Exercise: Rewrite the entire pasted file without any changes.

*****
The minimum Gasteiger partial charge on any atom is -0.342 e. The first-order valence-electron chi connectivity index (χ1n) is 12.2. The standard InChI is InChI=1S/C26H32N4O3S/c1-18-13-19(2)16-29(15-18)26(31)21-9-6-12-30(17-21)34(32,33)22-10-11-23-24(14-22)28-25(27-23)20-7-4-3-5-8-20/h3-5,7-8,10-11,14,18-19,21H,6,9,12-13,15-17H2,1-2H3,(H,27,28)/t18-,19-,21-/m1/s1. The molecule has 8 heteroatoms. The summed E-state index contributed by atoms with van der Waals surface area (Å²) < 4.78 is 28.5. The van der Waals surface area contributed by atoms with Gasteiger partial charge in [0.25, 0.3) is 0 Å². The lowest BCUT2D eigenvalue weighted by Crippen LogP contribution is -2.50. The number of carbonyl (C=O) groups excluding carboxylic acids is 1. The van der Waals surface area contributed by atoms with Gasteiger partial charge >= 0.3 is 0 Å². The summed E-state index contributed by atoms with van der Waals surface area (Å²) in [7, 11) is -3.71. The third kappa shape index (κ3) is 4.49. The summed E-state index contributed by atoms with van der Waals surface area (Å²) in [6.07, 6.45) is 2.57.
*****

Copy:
The minimum Gasteiger partial charge on any atom is -0.342 e. The first-order valence-electron chi connectivity index (χ1n) is 12.2. The standard InChI is InChI=1S/C26H32N4O3S/c1-18-13-19(2)16-29(15-18)26(31)21-9-6-12-30(17-21)34(32,33)22-10-11-23-24(14-22)28-25(27-23)20-7-4-3-5-8-20/h3-5,7-8,10-11,14,18-19,21H,6,9,12-13,15-17H2,1-2H3,(H,27,28)/t18-,19-,21-/m1/s1. The molecule has 8 heteroatoms. The summed E-state index contributed by atoms with van der Waals surface area (Å²) < 4.78 is 28.5. The van der Waals surface area contributed by atoms with Gasteiger partial charge in [0.25, 0.3) is 0 Å². The lowest BCUT2D eigenvalue weighted by Crippen LogP contribution is -2.50. The number of carbonyl (C=O) groups excluding carboxylic acids is 1. The van der Waals surface area contributed by atoms with Gasteiger partial charge >= 0.3 is 0 Å². The summed E-state index contributed by atoms with van der Waals surface area (Å²) in [7, 11) is -3.71. The third kappa shape index (κ3) is 4.49. The summed E-state index contributed by atoms with van der Waals surface area (Å²) in [6.07, 6.45) is 2.57.